how do you profile heap allocations from a swift binary with massif and valgrind? i’m running into the “the 'impossible' happened” error:
==19637== Massif, a heap profiler
==19637== Copyright (C) 2003-2017, and GNU GPL'd, by Nicholas Nethercote
==19637== Using Valgrind-3.19.0.GIT and LibVEX; rerun with -h for copyright info
==19637== Command: .build/release/swiftinit
--19637-- VALGRIND INTERNAL ERROR: Valgrind received a signal 11 (SIGSEGV) - exiting
--19637-- si_code=2; Faulting address: 0x66954A8; sp: 0x100426dd68
valgrind: the 'impossible' happened:
Killed by fatal signal
==19637== at 0x5801D327: vgPlain_sigdelset (m_libcsignal.c:159)
==19637== by 0x5806B47E: vgPlain_client_syscall (syswrap-main.c:2234)
==19637== by 0x5806834D: handle_syscall (scheduler.c:1211)
==19637== by 0x58069BE0: vgPlain_scheduler (scheduler.c:1529)
==19637== by 0x580C8E76: thread_wrapper (syswrap-linux.c:101)
==19637== by 0x580C8E76: run_a_thread_NORETURN (syswrap-linux.c:154)
Thread 1: status = VgTs_Runnable syscall 130 (lwpid 19637)
==19637== at 0x8C93FEE: sigsuspend (in /usr/lib64/libc-2.26.so)
==19637== by 0x668BD87: _dispatch_sigsuspend (in /home/ec2-user/.swiftenv/versions/DEVELOPMENT-SNAPSHOT-2022-02-03-a/usr/lib/swift/linux/libdispatch.so)
==19637== by 0x6689015: _dispatch_sig_thread (in /home/ec2-user/.swiftenv/versions/DEVELOPMENT-SNAPSHOT-2022-02-03-a/usr/lib/swift/linux/libdispatch.so)
==19637== by 0x578E62F: __nptl_deallocate_tsd.part.5 (in /usr/lib64/libpthread-2.26.so)
==19637== by 0x8C81156: (below main) (in /usr/lib64/libc-2.26.so)
client stack range: [0x1FFEFFE000 0x1FFF000FFF] client SP: 0x1FFF000A90
valgrind stack range: [0x100416E000 0x100426DFFF] top usage: 7568 of 1048576
Thread 2: status = VgTs_Init (lwpid 0)
==19637== at 0x8D4D401: clone (in /usr/lib64/libc-2.26.so)
==19637== by 0x578F36F: ??? (in /usr/lib64/libpthread-2.26.so)
==19637== by 0xCA1B6FF: ???
client stack range: [0xC21C000 0xCA1AFFF] client SP: 0xCA1AEB0
valgrind stack range: [0x100747C000 0x100757BFFF] top usage: 312 of 1048576
I found it working quite well and definitely liked the ability to diff multiple runs easily - awesome to track regressions. Also liked the ability to analyze transient allocations separately from leaks easily. Unlike valgrind it worked for me with reasonable performance on Ubuntu 20. Hope it helps.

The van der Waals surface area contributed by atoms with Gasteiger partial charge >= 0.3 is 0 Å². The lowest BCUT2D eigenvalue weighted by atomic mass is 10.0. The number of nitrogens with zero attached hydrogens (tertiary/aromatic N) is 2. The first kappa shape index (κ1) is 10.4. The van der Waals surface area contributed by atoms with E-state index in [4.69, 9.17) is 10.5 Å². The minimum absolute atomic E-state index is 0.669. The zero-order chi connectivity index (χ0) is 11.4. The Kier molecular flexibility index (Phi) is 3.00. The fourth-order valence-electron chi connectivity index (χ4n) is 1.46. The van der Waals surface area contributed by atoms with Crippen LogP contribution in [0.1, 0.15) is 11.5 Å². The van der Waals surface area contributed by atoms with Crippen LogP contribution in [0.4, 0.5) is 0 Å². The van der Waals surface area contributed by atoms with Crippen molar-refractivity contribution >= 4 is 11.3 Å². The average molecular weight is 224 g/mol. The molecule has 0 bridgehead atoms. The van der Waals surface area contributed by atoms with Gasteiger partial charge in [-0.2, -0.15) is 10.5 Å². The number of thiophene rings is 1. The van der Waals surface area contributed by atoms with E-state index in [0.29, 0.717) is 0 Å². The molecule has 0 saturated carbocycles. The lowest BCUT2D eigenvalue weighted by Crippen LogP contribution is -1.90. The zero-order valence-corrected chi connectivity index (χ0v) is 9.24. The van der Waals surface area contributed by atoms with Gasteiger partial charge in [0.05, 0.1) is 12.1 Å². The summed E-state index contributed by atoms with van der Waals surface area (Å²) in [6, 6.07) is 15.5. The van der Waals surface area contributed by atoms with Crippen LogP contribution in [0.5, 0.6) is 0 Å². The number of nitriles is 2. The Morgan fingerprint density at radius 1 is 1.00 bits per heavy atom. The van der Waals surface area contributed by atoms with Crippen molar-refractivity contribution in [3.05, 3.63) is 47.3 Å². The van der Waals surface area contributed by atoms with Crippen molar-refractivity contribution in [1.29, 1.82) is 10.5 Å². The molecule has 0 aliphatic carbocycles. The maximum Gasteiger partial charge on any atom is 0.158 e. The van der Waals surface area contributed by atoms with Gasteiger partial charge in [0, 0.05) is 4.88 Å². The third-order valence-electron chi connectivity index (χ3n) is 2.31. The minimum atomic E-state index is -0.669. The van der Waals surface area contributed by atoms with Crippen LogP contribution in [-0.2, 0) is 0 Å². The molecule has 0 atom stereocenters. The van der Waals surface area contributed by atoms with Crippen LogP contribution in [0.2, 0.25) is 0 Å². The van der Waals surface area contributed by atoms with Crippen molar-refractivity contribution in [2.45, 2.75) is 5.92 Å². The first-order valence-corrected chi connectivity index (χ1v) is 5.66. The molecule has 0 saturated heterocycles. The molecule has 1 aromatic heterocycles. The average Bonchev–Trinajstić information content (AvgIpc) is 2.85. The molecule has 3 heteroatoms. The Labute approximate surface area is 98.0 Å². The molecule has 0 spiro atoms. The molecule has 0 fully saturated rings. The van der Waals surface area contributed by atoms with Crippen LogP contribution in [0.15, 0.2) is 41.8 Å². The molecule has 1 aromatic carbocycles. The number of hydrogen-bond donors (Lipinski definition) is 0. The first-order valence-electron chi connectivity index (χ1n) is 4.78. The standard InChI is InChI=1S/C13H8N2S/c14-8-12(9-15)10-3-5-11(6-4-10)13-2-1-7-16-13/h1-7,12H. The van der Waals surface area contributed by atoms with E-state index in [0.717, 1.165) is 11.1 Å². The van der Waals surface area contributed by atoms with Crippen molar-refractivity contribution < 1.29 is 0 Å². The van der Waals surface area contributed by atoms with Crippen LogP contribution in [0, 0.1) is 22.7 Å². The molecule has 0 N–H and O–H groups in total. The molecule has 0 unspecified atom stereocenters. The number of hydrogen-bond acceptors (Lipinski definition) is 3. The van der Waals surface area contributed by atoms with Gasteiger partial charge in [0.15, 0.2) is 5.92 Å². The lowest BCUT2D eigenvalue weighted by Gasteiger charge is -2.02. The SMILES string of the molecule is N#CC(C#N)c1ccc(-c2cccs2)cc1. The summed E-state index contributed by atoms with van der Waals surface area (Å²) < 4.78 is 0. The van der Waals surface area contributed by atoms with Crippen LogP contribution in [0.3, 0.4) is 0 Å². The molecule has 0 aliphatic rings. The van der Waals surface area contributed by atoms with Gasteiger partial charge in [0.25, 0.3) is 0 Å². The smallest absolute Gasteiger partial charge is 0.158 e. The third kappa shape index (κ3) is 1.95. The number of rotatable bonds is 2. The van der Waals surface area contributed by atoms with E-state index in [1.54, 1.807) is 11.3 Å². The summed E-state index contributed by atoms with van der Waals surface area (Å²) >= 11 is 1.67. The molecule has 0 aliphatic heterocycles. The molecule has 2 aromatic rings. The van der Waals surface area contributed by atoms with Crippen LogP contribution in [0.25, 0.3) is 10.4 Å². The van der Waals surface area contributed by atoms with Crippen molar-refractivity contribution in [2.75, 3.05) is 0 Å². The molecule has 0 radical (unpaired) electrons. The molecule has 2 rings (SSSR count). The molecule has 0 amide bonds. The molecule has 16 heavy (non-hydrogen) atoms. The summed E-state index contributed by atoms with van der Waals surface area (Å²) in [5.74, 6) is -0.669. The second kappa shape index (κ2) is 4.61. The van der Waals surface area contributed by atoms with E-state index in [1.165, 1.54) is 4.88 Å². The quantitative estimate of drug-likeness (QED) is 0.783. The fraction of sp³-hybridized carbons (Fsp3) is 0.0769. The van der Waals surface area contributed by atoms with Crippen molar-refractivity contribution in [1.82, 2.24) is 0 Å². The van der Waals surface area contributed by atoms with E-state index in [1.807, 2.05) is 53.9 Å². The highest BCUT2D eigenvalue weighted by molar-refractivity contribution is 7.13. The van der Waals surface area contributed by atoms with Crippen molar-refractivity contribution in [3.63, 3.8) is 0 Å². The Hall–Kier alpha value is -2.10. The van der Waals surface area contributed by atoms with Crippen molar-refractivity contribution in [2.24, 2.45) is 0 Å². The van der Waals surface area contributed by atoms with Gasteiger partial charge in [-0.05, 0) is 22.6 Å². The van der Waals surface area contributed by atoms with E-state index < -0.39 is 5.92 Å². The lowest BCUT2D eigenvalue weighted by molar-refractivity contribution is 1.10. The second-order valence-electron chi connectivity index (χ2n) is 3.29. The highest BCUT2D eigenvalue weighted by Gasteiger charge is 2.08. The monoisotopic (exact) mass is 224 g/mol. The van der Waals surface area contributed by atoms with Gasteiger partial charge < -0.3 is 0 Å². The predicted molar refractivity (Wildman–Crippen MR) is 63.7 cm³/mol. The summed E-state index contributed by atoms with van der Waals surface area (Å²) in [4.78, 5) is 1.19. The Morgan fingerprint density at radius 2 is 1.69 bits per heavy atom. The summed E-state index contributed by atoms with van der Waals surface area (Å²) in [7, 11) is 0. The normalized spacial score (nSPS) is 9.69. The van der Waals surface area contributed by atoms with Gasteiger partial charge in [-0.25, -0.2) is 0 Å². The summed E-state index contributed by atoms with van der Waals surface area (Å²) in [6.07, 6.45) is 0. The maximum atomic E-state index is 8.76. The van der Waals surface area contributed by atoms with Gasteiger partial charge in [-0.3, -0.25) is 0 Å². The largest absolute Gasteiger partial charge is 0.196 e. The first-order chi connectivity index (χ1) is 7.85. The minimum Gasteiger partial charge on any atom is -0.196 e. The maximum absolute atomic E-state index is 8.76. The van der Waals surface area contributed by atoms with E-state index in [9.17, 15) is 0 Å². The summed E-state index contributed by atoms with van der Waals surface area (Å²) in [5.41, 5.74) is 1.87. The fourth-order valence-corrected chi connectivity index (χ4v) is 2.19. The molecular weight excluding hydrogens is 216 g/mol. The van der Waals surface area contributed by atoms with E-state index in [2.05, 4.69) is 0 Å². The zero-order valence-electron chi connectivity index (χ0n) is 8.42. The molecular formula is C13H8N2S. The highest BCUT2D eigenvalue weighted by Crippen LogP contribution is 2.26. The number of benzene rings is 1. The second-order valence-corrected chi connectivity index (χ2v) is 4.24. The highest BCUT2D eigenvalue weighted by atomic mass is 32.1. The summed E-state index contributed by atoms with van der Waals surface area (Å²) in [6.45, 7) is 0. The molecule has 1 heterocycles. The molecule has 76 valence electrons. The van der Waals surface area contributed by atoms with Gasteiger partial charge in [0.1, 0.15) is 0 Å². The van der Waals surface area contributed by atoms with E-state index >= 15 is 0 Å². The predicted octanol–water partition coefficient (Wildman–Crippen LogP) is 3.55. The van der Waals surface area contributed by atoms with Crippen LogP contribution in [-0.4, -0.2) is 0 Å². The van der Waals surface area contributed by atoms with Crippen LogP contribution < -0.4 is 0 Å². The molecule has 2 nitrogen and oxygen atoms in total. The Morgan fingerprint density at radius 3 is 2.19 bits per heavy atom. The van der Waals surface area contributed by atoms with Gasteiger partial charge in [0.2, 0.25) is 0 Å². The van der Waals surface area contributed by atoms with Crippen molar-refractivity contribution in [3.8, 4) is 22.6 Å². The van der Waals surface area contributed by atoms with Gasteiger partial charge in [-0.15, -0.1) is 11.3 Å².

This sounds like heaptrack itself (or maybe it's just not compiled with DWARF support) doesn't do the stack unwinding using the DWARF info.
If you unwind Swift stacks purely with the frame pointer, then that can easily happen unfortunately. That's why in perf you get pretty bad results with just -g (or --call-graph fp) but really good ones with --call-graph dwarf,[...].
I think getting to a place where heaptrack can be made to work reliably for Swift would really be awesome and it'd be even more awesome to write it up as a guide in the SSWG's guides repo.
In case you can't get heaptrack or similar tools to work or you're in a bind and need to figure out a problem right now, then the following workarounds/tricks may help:
If you're purely after looking where (and how many) allocations happen, then you can use the SSWG's allocations debugging guide which uses just perf to achieve that job. It will be able to tell you where allocations happened but not how many un-freed allocs there are. You could however perform that job yourself by instrumenting both malloc (and friends) and free (and friends) and then manually tallying up (likely it won't be perfect because realloc can be used to allocate, re-allocate and free memory. So purely from the knowledge that realloc was called you can't deduce much. Hopefully that won't be your problem because apart from NIO's ByteBuffer I haven't seen anything in Swift-land that uses realloc. And because ByteBuffer is a value type it can't leak on its own, if leaked, there's always something else that would leak too so you should be able to find it)
FWIW, SwiftNIO uses its allocation counter tests to write tests that check that no leaks occurred as well as that the number of allocations didn't increase. Sadly, I never got to properly productise it, the bits can be found here and there.
I had it working successfully when troubleshooting io_uring for SwiftNIO (Ubuntu 20.04/20.10 IIRC)- thus the section quoted above on usage (which did get proper stacks) - heaptrack does/should support DWARF.
@taylorswift which OS are you trying on? How did you install it?
sudo apt-get install heaptrack
or something else?
Unfortunately I don't have a Linux setup available right now and the bandwidth to test at the moment, but agree it would be nice to document it properly - will try to circle back later if no one else gets there first.